Why we need interior design
Safeera Sarjoo

Why we need interior design

Why interior design matters

First published date July 13 2017 Amended date July 13 2017

If I had to choose an alternative career path, I would like to think I’d make a good interior designer. Maybe it’s adulthood or just me spending way too much time on Pinterest, but I cannot get enough of interior design.

Professionals that have made a life for themselves designing and overhauling homes and buildings for people have always been of interest to me. These creators can translate what’s in their mind to a physical space and they understand how transformative interior design can be to people.

It’s much more than just a slick of paint and new furniture. According to Freshome, ‘interior designers need to be educated in the history of design, the structural integrity of buildings, building codes, ergonomics, spatial concepts, ethics, psychology, computer aided drawing and much more.’

When it comes down to it though, passion ultimately rules.

Abigail Ahern, an interior designer who founded her own company recalls the moment she identified her love affair with her craft.

‘I started early I think I was about 8 when apparently I saved up my pocket money to replace the carpet with a rug. Slightly crazy being that young but there you go!’ she said.

Which interior design style are you?

When it comes to different styles of décor there’s an infinite amount. However, people tend to stick to more of what they know according to Ahern.

‘I think people generally play it safe and gravitate towards Scandinavian, industrial and retro vibes,’ she said.

Martin Waller, co-founder of Andrew Martin, shares the same sentiment, adding mid-century, urban modern, traditional/classic, country and coastal to the list.

Travel can also influence style. In Waller’s case, South East Asia provided the most inspiration for him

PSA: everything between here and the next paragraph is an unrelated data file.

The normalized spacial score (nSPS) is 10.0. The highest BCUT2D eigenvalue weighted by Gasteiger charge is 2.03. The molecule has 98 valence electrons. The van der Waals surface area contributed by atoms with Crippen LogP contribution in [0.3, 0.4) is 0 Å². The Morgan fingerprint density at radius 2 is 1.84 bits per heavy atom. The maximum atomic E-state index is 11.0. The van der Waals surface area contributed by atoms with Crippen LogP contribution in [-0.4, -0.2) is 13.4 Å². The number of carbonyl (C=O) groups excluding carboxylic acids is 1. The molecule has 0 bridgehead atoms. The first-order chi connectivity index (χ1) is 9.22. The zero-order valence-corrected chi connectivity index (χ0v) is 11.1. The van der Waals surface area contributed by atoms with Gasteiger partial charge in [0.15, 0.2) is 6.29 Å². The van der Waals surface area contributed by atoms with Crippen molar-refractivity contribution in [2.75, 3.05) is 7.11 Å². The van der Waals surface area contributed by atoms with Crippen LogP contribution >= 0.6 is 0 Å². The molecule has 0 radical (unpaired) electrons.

‘It was in Thailand that I first saw the miracle of silk yarn production and the laborious work of ikat weaving, which can take a day to produce a single metre. But it was more than just the product that captivated me; it was the serene patience of the weavers, the skill of the dyers and the ancient tradition of the technique,’ he said.

Ahern’s designs on the other hand involve reflecting emotions, something I found particularly interesting.

‘I love incorporating humour in interiors it so lightens the mood. I add pieces that instantly make me smile - anything from animal inspired pieces (I've got poodle lights sitting on ostrich tables) to having lots of quirky art and sculpture. Adding touches of irreverence makes interiors come alive I think,’ she said.

So, while most people may opt for popular interior themes like Scandinavian or industrial, sometimes it may be worth describing the type of feeling or vibe that you want a room to reflect.

‘I tend to design not around a style but an emotion purely because that way I get to reference so many more styles than purely sticking to just one look which can feel a little bit stayed. It’s hard to do and takes some work but creating magical interiors is all about drilling into how you want your home to make you feel, do that and you'll create a space you never want to leave,’ Ahern explained.

Why interior design matters to the professionals

Consumers who use these spaces benefit from them hugely. According to Alex Ion at Freshome.com, ‘one of the basics of home design is using beautiful and suitable shades to create visual harmony around you. The soothing colours or the bright shades that you picked out will help with your mood and the positive thinking.’

However, for interior designers, despite the array of elements that go into this profession, ultimately, it’s another form of creative expression.

‘Interior design is more than just attractive patterns and textures. It is about reflecting a personal view on a subject. While many designers want to say something new, I want to say something old – to capture a flavour of an antique land and somehow bottle it,’ Waller reflects.

For Ahern, it’s about challenging the norm when it comes to living space.

‘I don't really think there is anything better than creating spaces that make people feel better about themselves and their homes. It’s a complete buzz, you're giving them a tool kit to live in a completely new way. You're challenging them to think differently and that is an amazing thing to do,’ Ahern said.

At the end of the day though, the recipients are at the heart of it all as Waller reveals.

‘A home is a backdrop to life and so it is essential that the whole family feels literally ‘at home’ with the interior design being a reflection of you and your personality.’


If you think you’d make a great interior designer, why not try one of our interior design courses or get a bit more insight with our interview with TV interior designer Ben Hillman?

Safeera Sarjoo

Safeera is Editor of Hotcourses and a journalist from Kingston University. Always the inquisitive, her writing spans across a number of areas such as sustainability, fashion, lifestyle and now education. Her belief that you never stop learning and passionate nature has taken her to New York City as part of her degree and across the airwaves on national radio talking about the issues that matter to her.